• The Children Outreach page of the National Highway Traffic Safety Administration, includes information on this site about bike safety, school bus safety, car safety, the EMS, basic first aid and a section for educators.
  • National Institute on Neurological Disorders and Stroke has a listing of many disorders and information. This site gives good background information, as well as current press releases and publications.
  • Run by the National Library of Medicine and the National Institute of Health , this address is a direct link to the head and brain injury page. Included on this site is information on current news, a general explanation of head injury, anatomy and diagnosis, prevention, rehabilitation, current research, treatment, definitions, current laws and organizations. There is also a section for pediatrics and adolescents.
  • Ohio Valley Center for Brain Injury Prevention and Rehabilitation conducts research, provides education and programming, and works to improve the quality of life for people who have been affected by TBI. Topics include substance abuse, agitation, coordination of services, outcomes, employment, life quality, internet support and current articles.
  • PatientTravel.org provides free transportation to patients and their families who are receiving medical treatment at distant locations, based on financial need. This website offers information on how to receive transportation and also how to donate to this program.
  • The Public Broadcasting Service has a search section that gives you access to TV programs about the brain and brain injury.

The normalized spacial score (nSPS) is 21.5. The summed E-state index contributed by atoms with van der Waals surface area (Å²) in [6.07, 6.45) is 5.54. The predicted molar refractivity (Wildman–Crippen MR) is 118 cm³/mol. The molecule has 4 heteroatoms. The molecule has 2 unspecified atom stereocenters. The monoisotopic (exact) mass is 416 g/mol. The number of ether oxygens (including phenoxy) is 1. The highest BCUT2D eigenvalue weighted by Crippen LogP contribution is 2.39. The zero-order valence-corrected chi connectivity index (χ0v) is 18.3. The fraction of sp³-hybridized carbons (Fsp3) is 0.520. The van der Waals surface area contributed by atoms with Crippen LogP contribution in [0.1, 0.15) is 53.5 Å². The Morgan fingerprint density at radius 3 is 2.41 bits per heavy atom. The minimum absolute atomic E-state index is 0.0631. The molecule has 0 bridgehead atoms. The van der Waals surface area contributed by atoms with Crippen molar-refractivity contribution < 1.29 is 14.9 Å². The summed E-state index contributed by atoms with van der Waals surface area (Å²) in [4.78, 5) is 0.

• The Pediatric Stroke Network is a support and information source for families of infants, children and young adults who have prenatal stroke, childhood stroke, infant stroke, perinatal stroke, neonatal stroke or in utero stroke. This resource contains news, current research, types of after-effects of stroke and information on types of rehabilitation with sections on supplies, therapy and financial concerns. There is also a support section for parents and teens.
  • The National Safe Kids Campaign focuses on taking simple safety precautions to avoide unintentional injuries to children. This site includes safety topics such as water, children with special needs, baby and toddler safety, car and bicycle safety, firearms, fire, household and school safety. There is also a section on child safety laws for each state and product recall information.
  • The Snell Memorial Foundation focuses on research, education, testing and development of helmet safety standards. This site includes information about proper fit, best helmets and safety articles.
  • The Social Security Administration website helps people to determine their eligibility for disability benefits using the Benefit Eligibility Screening Tool (BEST), apply for benefits on-line and update information if already receiving information. These services are all located in the Disability and SSI section of the website. This website offers information in SSI and SSDI and access to the Ticket to Hire program, a national service used to link employers with qualified workers who have a disability.
  • The National Stroke Association  is committed to reducing the incidence and impact of stroke. Included in this website is information on stroke including types, symptoms, prevention, risk factors, effects, recovery and rehabilitation, treatments and survivor and caregiver on-line videos and information.
  • The American Stroke Association , which is run by the American Heart Association, focuses on the prevention of stroke and offers information on warning signs and risk factors. There is also information on treatment, advocacy, professional stroke resources, local stroke support groups and current news.
  • The Brain Attack Coalition is a group of medical professionals working on brain injury prevention and treatment. While the site is directed at professionals, it offers links to information on different stroke scales, guidelines to determine type of stroke, range and severity, best treatment, hospital and physician orders, a list of care maps used by different facilities and a patient information section which.